With 60% of Australia’s homeless population under the age of 35, the St Vincent de Paul Society National Council is marking Youth Homelessness Matters Day (April 15) by calling for radical action by the federal government to address the causes and the consequences of youth homelessness, specifically through social housing, employment support, education and justice reinvestment.

Chief Executive, Dr John Falzon said: “Of the 105, 237 experiencing homelessness in Australia, more than 17,000 are children under the age of 12. A further 10,900 young people aged 12 to 18 are experiencing homelessness; most are estranged from their families.

“Young people experiencing homelessness show enormous courage in the face of adversity; they are facing a situation that no-one, and especially not a young person lacking resources and experience, should have to. We know that domestic violence and out-of-home care are the major drivers of youth homelessness. We also know that specific groups of young people are particularly at risk of homelessness, including LGBTI young people being at greatly increased risk. We need much greater resourcing of early intervention programs, such as specialist housing services, programs specialising in targeted support for early school leavers, young people experiencing unemployment and young people who find themselves face to face with the criminal justice system,” Dr Falzon said.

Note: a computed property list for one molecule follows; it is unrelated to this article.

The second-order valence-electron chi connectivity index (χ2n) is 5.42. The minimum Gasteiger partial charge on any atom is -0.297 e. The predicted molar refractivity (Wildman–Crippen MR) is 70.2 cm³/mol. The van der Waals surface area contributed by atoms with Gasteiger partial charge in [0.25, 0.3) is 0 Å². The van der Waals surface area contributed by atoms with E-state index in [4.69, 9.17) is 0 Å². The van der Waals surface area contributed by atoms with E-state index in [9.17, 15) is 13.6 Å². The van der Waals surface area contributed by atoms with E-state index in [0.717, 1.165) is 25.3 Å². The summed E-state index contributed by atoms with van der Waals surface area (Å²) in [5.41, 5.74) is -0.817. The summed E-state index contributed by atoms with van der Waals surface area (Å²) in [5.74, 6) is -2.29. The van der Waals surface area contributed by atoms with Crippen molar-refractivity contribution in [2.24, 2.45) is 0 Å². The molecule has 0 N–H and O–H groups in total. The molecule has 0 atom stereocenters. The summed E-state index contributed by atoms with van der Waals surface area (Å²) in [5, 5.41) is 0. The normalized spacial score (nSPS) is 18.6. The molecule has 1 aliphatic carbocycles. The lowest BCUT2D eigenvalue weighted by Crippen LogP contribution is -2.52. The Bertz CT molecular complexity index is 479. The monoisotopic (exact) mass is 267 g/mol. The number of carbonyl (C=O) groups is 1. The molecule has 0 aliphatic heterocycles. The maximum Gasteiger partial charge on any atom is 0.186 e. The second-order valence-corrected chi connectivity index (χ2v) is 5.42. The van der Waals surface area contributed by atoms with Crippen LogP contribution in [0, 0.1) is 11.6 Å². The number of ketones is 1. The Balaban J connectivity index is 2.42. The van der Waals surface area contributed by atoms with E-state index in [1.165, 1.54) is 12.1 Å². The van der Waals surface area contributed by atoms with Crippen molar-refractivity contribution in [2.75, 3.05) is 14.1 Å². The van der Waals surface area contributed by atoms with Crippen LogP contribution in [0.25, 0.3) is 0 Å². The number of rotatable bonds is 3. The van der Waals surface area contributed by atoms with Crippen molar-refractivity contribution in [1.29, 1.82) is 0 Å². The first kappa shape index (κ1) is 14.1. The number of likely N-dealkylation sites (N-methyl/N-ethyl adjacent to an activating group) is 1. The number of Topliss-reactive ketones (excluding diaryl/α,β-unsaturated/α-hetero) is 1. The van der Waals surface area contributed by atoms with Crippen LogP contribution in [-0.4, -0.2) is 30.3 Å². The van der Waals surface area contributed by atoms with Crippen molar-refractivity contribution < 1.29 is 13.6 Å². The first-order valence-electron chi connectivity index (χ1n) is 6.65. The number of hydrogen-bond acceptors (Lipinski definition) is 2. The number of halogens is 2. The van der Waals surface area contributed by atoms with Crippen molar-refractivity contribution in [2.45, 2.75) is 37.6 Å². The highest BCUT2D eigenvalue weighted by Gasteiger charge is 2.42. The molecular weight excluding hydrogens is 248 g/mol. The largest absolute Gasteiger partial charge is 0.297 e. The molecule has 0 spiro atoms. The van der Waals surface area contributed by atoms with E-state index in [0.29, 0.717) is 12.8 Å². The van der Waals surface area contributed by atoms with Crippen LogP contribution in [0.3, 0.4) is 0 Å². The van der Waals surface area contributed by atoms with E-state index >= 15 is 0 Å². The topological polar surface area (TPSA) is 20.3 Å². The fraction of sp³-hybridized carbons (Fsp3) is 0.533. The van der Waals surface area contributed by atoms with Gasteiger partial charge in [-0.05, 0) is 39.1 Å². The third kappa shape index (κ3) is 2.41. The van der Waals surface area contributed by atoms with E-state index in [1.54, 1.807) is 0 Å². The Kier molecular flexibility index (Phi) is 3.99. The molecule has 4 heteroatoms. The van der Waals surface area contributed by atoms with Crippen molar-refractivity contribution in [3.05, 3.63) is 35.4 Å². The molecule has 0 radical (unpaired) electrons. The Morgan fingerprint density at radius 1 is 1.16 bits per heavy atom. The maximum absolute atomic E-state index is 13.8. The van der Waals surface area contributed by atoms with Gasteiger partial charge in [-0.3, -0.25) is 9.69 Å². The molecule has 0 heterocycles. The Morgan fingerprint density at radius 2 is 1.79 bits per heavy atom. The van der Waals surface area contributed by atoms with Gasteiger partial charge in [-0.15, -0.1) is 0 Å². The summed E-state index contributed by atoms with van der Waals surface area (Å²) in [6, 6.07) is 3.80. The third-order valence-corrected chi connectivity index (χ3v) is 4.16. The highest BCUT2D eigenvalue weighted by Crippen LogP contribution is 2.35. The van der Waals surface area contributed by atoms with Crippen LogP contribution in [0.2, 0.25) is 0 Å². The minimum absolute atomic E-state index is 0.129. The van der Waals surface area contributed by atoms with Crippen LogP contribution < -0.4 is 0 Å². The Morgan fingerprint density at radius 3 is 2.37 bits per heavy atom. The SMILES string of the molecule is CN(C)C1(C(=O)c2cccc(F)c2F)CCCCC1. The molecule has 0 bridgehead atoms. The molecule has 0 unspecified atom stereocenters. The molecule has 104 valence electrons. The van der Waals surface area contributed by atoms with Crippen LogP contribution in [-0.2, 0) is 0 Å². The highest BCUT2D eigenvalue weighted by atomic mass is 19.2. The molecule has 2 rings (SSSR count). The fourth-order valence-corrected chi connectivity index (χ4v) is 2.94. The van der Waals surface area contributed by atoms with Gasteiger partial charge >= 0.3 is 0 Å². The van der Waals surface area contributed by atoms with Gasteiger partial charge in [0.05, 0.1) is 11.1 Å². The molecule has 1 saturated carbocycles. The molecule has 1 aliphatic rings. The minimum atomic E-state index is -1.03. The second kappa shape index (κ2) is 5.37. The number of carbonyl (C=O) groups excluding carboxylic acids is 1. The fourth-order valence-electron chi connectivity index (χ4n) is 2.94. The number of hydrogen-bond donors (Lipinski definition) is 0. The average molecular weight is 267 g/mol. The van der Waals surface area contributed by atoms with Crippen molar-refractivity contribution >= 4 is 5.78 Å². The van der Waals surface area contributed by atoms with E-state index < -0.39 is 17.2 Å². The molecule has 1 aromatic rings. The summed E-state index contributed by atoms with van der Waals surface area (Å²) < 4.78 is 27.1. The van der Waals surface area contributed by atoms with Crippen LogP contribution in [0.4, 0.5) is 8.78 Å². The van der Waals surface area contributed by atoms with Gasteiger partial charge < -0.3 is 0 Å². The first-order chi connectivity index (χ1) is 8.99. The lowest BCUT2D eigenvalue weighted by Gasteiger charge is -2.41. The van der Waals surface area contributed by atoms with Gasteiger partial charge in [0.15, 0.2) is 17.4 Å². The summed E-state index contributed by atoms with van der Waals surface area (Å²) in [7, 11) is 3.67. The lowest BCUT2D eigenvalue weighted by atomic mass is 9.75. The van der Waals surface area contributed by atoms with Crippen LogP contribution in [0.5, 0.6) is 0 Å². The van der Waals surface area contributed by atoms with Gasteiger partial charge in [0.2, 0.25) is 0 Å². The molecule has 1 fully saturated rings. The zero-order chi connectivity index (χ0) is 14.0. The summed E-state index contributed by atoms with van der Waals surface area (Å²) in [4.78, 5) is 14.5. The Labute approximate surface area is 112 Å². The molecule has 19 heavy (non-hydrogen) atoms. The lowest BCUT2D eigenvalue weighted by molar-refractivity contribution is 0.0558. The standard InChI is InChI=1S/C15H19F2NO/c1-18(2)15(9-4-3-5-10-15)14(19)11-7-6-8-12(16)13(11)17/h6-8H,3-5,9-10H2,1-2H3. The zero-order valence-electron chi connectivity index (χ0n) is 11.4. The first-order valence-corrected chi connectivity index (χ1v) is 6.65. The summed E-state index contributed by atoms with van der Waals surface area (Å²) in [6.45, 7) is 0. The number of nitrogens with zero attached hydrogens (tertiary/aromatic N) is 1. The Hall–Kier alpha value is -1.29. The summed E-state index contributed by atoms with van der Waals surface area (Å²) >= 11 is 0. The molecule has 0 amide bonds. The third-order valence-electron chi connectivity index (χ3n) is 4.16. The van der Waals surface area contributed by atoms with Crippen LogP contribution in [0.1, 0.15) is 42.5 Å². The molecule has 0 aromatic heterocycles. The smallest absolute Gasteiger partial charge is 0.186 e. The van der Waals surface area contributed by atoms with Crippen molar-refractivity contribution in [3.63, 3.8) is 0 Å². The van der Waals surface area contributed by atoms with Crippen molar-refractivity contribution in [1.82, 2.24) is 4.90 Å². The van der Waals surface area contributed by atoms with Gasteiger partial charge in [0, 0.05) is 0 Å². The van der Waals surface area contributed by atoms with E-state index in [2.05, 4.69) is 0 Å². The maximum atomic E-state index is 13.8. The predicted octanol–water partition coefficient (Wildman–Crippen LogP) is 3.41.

St Vincent de Paul Society National President, Graham West, said the charity’s 60,000 members and volunteers across Australia encounter the devastating consequences of youth homelessness and stand in solidarity with young people.

“We see young people approach our soup vans operating every night in major capital cities, and during the day we provide many of these children, adolescents, and young adults with emergency relief and specialist services. What our members also provide is a real sense of community, friendship, and the knowledge that there are people who genuinely care,” Mr West said.

“Whilst we will always be there for these brave young people it is a future built on fairness that they long for. During YHMD we have the opportunity to break stereotypes and engage with government and business to ensure that young people have greater access to support and services.”


  • People experiencing homelessness are more likely to suffer from physical and mental health issues than the rest of the population.
  • The experience of homelessness brings with it a heightened vulnerability to violence.
  • Unemployment, family breakdown and abuse are additional factors that lead to homelessness.
  • Each year the homeless service system provides almost three million nights of accommodation.